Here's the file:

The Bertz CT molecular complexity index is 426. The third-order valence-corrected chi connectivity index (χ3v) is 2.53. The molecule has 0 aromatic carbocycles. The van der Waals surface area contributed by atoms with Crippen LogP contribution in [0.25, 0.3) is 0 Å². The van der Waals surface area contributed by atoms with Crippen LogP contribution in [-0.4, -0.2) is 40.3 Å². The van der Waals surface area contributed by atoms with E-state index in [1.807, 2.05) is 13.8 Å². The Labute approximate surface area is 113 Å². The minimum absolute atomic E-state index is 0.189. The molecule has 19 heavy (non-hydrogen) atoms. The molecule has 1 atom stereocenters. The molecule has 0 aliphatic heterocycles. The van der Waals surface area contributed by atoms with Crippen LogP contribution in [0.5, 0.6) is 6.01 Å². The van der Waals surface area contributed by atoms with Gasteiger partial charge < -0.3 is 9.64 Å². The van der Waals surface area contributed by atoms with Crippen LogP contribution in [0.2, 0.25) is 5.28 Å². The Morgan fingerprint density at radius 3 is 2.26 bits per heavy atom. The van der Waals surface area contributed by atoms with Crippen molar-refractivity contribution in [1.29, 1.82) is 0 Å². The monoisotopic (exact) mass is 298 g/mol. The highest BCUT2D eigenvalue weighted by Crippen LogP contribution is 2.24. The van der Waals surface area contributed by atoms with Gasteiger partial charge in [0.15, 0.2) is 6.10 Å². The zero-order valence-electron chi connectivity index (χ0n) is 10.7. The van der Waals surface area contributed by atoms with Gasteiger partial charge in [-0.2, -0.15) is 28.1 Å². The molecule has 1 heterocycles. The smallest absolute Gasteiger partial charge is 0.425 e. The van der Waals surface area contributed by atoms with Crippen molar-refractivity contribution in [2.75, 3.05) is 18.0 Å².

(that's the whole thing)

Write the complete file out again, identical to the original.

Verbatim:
The Bertz CT molecular complexity index is 426. The third-order valence-corrected chi connectivity index (χ3v) is 2.53. The molecule has 0 aromatic carbocycles. The van der Waals surface area contributed by atoms with Crippen LogP contribution in [0.25, 0.3) is 0 Å². The van der Waals surface area contributed by atoms with Crippen LogP contribution in [-0.4, -0.2) is 40.3 Å². The van der Waals surface area contributed by atoms with E-state index in [1.807, 2.05) is 13.8 Å². The Labute approximate surface area is 113 Å². The minimum absolute atomic E-state index is 0.189. The molecule has 19 heavy (non-hydrogen) atoms. The molecule has 1 atom stereocenters. The molecule has 0 aliphatic heterocycles. The van der Waals surface area contributed by atoms with Crippen LogP contribution in [0.5, 0.6) is 6.01 Å². The van der Waals surface area contributed by atoms with Gasteiger partial charge < -0.3 is 9.64 Å². The van der Waals surface area contributed by atoms with Crippen LogP contribution in [0.2, 0.25) is 5.28 Å². The Morgan fingerprint density at radius 3 is 2.26 bits per heavy atom. The van der Waals surface area contributed by atoms with Crippen molar-refractivity contribution in [1.29, 1.82) is 0 Å². The monoisotopic (exact) mass is 298 g/mol. The highest BCUT2D eigenvalue weighted by Crippen LogP contribution is 2.24. The van der Waals surface area contributed by atoms with Gasteiger partial charge in [0.15, 0.2) is 6.10 Å². The zero-order valence-electron chi connectivity index (χ0n) is 10.7. The van der Waals surface area contributed by atoms with Gasteiger partial charge in [-0.2, -0.15) is 28.1 Å². The molecule has 1 heterocycles. The smallest absolute Gasteiger partial charge is 0.425 e. The van der Waals surface area contributed by atoms with Crippen molar-refractivity contribution in [2.75, 3.05) is 18.0 Å².